By now, you've probably heard that in a late-night session Wednesday, the Senate approved — by a razor-thin margin vote of 51 to 48 — a budget resolution that could quickly bring about the repeal of the Affordable Care Act, commonly referred to as "Obamacare." And with no clear replacement for it, many are left wondering what will become of their coverage and healthcare in the weeks to come. One question on the minds of many parents or parents-to-be is — how will the Obamacare repeal affect pregnant and new moms in particular?
Now, there are still several things that need to happen in order for Obamacare to be repealed entirely. The Senate voted on the matter on Wednesday, true, but the matter still needs to go before the House as well. That vote could happen Friday, and though it seems like most Republicans support the move and they have real strength in numbers in the House, passage there is not entirely guaranteed.
Then any repeal bill that passes both the Senate and the House would come before president-elect Donald Trump, who, while obvious about his support for repealing Obamacare, has also stated that he would want a replacement for the Affordable Care Act “very quickly or simultaneously, very shortly thereafter," according to the New York Times.
But if all of that does happen, how will a repeal impact expectant parents and new mothers?
Many insurance plans must let women seek care from an obstetrician-gynecologist without a referral from a primary care physician. According to NPR:
While the majority of states already had such protections in place, those laws did not apply to self-insured plans, which are the type often offered by large employers. The [Obamacare] health law extended the rules to all new plans. Proponents say direct access makes it easier for women to seek not only reproductive health care, but also screening for such things as high blood pressure or cholesterol.
A repeal of the ACA could change that, limiting options for anyone who needs OB-GYN care.
Under the Affordable Care Act, all insurance companies had to cover the costs of breast-feeding support and devices, such as pumps, without patient copayment. If Obamacare is repealed, it's unclear whether breast pump coverage will continue.
Additionally, the law requires employers to give women breaks at work to express milk for up to a year after giving birth, and to offer somewhere other than a restroom to go to allow for privacy. To paint a picture, "without the ACA, chest-feeding parents may be forced to return to crouching on a dingy toilet in a bathroom stall at work in order to express milk."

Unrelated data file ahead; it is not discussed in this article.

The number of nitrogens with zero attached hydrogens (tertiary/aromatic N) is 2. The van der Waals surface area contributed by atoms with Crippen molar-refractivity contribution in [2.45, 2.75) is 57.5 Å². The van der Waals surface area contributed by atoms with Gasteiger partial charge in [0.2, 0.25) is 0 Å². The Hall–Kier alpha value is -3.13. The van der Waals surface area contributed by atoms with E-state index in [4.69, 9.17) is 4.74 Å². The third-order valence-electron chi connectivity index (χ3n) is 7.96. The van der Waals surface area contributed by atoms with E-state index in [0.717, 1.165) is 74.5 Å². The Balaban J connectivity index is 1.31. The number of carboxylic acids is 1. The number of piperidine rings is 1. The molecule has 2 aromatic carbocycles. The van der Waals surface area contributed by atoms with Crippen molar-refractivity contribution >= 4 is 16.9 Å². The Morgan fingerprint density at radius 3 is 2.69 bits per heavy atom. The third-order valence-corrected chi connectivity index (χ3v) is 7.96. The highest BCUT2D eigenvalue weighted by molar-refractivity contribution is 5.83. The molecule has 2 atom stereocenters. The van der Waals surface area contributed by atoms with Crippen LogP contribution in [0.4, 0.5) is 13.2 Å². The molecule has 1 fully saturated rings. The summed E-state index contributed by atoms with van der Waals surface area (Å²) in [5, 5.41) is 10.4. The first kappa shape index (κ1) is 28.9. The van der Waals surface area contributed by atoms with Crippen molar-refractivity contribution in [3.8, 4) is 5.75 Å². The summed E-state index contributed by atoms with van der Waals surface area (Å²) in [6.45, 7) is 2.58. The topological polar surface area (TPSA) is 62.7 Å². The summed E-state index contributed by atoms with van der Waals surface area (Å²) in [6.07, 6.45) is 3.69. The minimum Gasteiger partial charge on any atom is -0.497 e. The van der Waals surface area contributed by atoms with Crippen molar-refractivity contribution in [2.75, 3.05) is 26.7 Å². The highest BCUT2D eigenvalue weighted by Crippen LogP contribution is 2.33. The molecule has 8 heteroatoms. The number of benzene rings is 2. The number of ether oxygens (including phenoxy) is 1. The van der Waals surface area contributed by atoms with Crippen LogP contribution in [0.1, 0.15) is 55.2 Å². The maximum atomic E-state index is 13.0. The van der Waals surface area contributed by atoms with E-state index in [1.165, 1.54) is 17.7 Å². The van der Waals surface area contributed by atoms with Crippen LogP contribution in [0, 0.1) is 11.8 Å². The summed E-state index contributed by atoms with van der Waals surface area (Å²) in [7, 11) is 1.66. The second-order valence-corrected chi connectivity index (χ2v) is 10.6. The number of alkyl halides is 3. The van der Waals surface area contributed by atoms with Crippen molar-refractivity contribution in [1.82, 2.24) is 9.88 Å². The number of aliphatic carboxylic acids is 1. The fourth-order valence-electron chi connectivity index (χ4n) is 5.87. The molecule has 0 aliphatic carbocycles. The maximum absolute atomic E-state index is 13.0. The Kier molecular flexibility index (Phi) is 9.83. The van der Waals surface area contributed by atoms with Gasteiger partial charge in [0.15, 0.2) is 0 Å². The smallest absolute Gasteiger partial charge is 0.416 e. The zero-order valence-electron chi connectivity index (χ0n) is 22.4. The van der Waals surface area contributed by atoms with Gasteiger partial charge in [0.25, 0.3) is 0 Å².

Under the Affordable Care Act, preventive health care is covered without cost sharing. Services such as screenings for breast cancer risk (like checking for the BRCA1 and BRCA2 genes), gestational diabetes and heart disease, as well as screening for human papillomavirus (HPV), and screening and counseling for HIV and STIs are currently available to patients at no-cost. Without Obamacare, these preventive measures may once more be financially out of reach for many, and many of them impact the health of women, children, and families as a whole.
Birth Control Accessibility
Access to birth control is important, and having affordable, available options is important for both parents and non-parents. Contraception allows people to better control when they have children and start families, if they want to at all, and to manage their family size.
Right now, with Obamacare in place, insurance plans have to cover birth control with no cost to the patient when provided in-network (although some religious employers and entities are exempt). If that law is repealed, birth control could suddenly become more costly and more difficult to get, according to CNN. This could seriously impact the family planning and reproductive decisions parents and those who don't have or want children make.
Coverage for Children
Under Obamacare, young people can remain on their parents' insurance until the age of 26. A change in this rule would have a clear impact on families and should concern parents or parents-to-be who are understandably invested in the health of their child or children.
Additionally, some families have additional health needs that the ACA helped cover care for. According to NPR:
Advocates for children with autism and people with degenerative diseases argued that many insurance plans did not provide care their families needed. That's because insurers would cover rehabilitation to help people regain functions they had lost, such as walking again after a stroke, but not care needed to either gain functions patients never had, such as speech therapy for a child who never learned how to talk, or to maintain a patient's current level of function. The Affordable Care Act requires plans to offer coverage for such treatments.
Without Obamacare, that sort of habilitative care may not be provided to families, individuals, and children who may need it.
Repealing Obamacare could have a devastating impact on parents and families. But it might not be too late.
Many people are sharing ways to make sure your voice is heard by our representatives, some taking to social media to do so. Like Michael Skolnik stated on Twitter, "ACTION: Save Obamacare! #SaveACA. Call your reps at 202-224-3121 and tell them not to repeal the Affordable Care Act."
Or you can look up your representative here. Call, tweet, show up in person if you can. Just make sure they know: repealing Obamacare could hurt families, and you want them to vote "no" on a repeal without a back-up plan.